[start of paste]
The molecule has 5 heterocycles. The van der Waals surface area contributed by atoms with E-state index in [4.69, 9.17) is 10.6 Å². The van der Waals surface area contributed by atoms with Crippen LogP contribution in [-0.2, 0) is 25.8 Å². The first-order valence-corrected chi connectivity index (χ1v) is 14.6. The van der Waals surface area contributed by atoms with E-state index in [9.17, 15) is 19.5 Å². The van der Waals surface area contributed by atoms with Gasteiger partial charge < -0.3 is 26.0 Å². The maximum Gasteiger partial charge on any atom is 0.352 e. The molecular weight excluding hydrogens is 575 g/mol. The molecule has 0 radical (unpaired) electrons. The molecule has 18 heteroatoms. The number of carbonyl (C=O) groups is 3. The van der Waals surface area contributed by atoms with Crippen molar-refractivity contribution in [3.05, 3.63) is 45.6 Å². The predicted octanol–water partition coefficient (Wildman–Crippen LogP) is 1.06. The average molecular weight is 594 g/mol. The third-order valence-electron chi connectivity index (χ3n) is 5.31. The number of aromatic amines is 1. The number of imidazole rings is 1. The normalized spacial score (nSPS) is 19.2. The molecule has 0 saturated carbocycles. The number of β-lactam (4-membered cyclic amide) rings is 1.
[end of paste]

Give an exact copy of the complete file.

The molecule has 5 heterocycles. The van der Waals surface area contributed by atoms with E-state index in [4.69, 9.17) is 10.6 Å². The van der Waals surface area contributed by atoms with Crippen LogP contribution in [-0.2, 0) is 25.8 Å². The first-order valence-corrected chi connectivity index (χ1v) is 14.6. The van der Waals surface area contributed by atoms with E-state index in [9.17, 15) is 19.5 Å². The van der Waals surface area contributed by atoms with Gasteiger partial charge < -0.3 is 26.0 Å². The maximum Gasteiger partial charge on any atom is 0.352 e. The molecular weight excluding hydrogens is 575 g/mol. The molecule has 0 radical (unpaired) electrons. The molecule has 18 heteroatoms. The number of carbonyl (C=O) groups is 3. The van der Waals surface area contributed by atoms with Crippen molar-refractivity contribution in [3.05, 3.63) is 45.6 Å². The predicted octanol–water partition coefficient (Wildman–Crippen LogP) is 1.06. The average molecular weight is 594 g/mol. The third-order valence-electron chi connectivity index (χ3n) is 5.31. The number of aromatic amines is 1. The number of imidazole rings is 1. The normalized spacial score (nSPS) is 19.2. The molecule has 0 saturated carbocycles. The number of β-lactam (4-membered cyclic amide) rings is 1.